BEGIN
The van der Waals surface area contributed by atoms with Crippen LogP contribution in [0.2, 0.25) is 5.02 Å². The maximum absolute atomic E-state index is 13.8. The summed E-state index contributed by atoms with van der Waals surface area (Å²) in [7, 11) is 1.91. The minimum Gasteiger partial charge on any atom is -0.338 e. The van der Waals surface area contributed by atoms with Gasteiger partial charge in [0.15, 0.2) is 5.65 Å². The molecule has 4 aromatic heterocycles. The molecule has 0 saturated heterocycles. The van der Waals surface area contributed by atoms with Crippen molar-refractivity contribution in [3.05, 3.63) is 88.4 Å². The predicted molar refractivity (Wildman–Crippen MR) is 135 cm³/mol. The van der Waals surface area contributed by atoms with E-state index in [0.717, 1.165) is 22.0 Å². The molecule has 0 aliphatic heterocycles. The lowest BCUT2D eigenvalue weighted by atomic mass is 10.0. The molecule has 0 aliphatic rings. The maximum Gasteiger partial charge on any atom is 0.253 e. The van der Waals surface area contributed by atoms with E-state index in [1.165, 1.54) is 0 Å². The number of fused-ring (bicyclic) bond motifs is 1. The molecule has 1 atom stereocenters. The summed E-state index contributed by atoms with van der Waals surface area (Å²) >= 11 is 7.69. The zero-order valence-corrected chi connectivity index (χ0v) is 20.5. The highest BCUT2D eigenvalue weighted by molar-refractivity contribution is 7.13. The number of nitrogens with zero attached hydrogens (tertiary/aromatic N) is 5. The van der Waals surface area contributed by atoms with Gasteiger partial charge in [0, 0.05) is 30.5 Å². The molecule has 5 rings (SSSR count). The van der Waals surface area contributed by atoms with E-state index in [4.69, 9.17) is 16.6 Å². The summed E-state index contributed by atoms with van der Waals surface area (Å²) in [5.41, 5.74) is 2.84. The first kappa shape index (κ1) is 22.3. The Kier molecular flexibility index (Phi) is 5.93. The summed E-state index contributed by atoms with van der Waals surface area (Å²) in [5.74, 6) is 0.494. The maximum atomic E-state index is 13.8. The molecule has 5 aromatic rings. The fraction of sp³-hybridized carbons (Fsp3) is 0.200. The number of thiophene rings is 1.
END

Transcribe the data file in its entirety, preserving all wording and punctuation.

The van der Waals surface area contributed by atoms with Crippen LogP contribution in [0.2, 0.25) is 5.02 Å². The maximum absolute atomic E-state index is 13.8. The summed E-state index contributed by atoms with van der Waals surface area (Å²) in [7, 11) is 1.91. The minimum Gasteiger partial charge on any atom is -0.338 e. The van der Waals surface area contributed by atoms with Gasteiger partial charge in [0.15, 0.2) is 5.65 Å². The molecule has 4 aromatic heterocycles. The molecule has 0 saturated heterocycles. The van der Waals surface area contributed by atoms with Crippen molar-refractivity contribution in [3.05, 3.63) is 88.4 Å². The predicted molar refractivity (Wildman–Crippen MR) is 135 cm³/mol. The van der Waals surface area contributed by atoms with E-state index in [0.717, 1.165) is 22.0 Å². The molecule has 0 aliphatic heterocycles. The lowest BCUT2D eigenvalue weighted by atomic mass is 10.0. The molecule has 0 aliphatic rings. The maximum Gasteiger partial charge on any atom is 0.253 e. The van der Waals surface area contributed by atoms with E-state index in [1.165, 1.54) is 0 Å². The number of fused-ring (bicyclic) bond motifs is 1. The molecule has 1 atom stereocenters. The summed E-state index contributed by atoms with van der Waals surface area (Å²) >= 11 is 7.69. The zero-order valence-corrected chi connectivity index (χ0v) is 20.5. The highest BCUT2D eigenvalue weighted by molar-refractivity contribution is 7.13. The number of nitrogens with zero attached hydrogens (tertiary/aromatic N) is 5. The van der Waals surface area contributed by atoms with Gasteiger partial charge in [0, 0.05) is 30.5 Å². The molecule has 5 rings (SSSR count). The van der Waals surface area contributed by atoms with E-state index in [4.69, 9.17) is 16.6 Å². The summed E-state index contributed by atoms with van der Waals surface area (Å²) in [5.41, 5.74) is 2.84. The first kappa shape index (κ1) is 22.3. The Kier molecular flexibility index (Phi) is 5.93. The summed E-state index contributed by atoms with van der Waals surface area (Å²) in [5.74, 6) is 0.494. The maximum atomic E-state index is 13.8. The molecule has 5 aromatic rings. The fraction of sp³-hybridized carbons (Fsp3) is 0.200. The number of thiophene rings is 1.